Our First Simulator: A Fond Farewell
Your body was designed for excellence in medical education. From basic history and physical exam training, to code blue training, to in situ simulations, you have come to life over and over again, invigorating, educating, and shaping future medics, nurses, and physicians.
Emergency medicine residents resuscitated you from yet another motorcycle crash today. You have served proudly for eight years in a bustling simulation lab. Roughly 10,000 learner encounters later, you have had your head replaced twice, your tongue lacerated and replaced several times. Only one of your eyes still blinks. Your teeth have been knocked out during intubations too many times to count. Somehow, miraculously, your torso and inner hardware have remained intact.
Together you and I have witnessed excellence in patient care, cringeworthy management, and everything in between. I have seen the light glowing in hundreds of students’ eyes as a result of the lessons they learned attempting to repeatedly resuscitate your wearied body, leadership and personal growth after every session.
I estimate that roughly 100 hours of CPR have been performed on your chest. With chest compressions that are 2 inches deep, that translates to 15 miles of compressions. You have provided countless hours of leadership education to numerous providers and most definitely have played a part in saving lives and improving outcomes.
“See one, do one, teach one” is a distant memory in time. Now it’s “See one, practice many, do one (perfectly).” Some simulation labs give their mannequins the white glove treatment, careful to keep them looking pristine. But not in this house, not in this lab.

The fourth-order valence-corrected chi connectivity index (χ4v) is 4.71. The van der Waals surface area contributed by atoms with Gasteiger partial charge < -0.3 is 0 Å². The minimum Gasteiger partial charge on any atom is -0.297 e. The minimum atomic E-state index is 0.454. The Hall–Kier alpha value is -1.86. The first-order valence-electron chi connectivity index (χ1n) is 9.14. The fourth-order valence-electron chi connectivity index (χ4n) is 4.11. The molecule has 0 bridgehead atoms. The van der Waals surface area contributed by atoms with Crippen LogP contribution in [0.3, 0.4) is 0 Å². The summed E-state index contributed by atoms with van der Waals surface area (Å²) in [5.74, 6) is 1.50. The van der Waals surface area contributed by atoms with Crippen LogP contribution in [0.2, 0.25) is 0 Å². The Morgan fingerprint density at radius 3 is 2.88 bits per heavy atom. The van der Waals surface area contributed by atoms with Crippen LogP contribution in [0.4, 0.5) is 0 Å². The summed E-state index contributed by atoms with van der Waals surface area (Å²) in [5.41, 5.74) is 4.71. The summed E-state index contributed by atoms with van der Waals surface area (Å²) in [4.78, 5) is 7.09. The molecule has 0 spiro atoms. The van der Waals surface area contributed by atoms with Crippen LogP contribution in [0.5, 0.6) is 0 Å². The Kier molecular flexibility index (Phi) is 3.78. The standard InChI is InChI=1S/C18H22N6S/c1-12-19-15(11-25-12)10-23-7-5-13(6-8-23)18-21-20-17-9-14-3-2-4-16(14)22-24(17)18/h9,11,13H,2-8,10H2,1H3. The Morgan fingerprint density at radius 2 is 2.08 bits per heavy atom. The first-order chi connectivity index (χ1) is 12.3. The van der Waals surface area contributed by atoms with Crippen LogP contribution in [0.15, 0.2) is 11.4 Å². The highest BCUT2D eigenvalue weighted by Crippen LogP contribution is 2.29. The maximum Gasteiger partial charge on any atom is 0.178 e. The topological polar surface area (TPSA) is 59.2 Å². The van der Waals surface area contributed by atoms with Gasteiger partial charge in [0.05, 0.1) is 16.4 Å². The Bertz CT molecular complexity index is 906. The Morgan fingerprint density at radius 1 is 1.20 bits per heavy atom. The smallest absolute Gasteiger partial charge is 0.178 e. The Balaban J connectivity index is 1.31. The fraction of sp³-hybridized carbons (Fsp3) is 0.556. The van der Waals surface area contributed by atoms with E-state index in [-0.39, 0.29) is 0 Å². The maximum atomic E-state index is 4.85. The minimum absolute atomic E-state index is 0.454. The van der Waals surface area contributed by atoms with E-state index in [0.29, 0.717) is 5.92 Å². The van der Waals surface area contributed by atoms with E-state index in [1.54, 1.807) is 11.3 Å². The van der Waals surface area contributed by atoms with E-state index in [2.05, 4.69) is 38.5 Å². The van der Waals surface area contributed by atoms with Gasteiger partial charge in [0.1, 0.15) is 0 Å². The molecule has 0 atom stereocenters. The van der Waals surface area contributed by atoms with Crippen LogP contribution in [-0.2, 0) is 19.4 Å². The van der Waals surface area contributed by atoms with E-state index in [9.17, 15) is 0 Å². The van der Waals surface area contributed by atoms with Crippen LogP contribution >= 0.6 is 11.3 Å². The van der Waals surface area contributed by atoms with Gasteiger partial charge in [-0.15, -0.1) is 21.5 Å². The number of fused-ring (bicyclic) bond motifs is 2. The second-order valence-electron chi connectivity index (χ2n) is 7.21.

In this house, only deliberate practice matters, and you were on the business end of thousands of chest compressions, defibrillations, emergent intubations, and chest tubes.
You served proudly.
As we carefully package your body one last time in the original box, I flash back to the days of excitement when we opened you up for the first time. The training opportunities seemed endless. I now feel sadness mixed with a sense of excitement. Sadness at the departure of a good friend who has been with me since the beginning. I have countless memories of training former residents in my mind. Excitement looking forward to the future to the improved training we will be able to provide as a result of the lessons we have learned from you.
On this day, you trained your last students and have served a life that any educator in medicine would be proud of. Your proverbial jersey will be hung from the rafters of this lab. You were the hospital’s first simulator, and you have had a profound impact on many. You gave us everything you had. There is an exhaustion in your eyes well beyond the moulage on your face. Today, good friend, we send you to your final resting place, and many of us are forever in your debt.
It was one hell of a ride.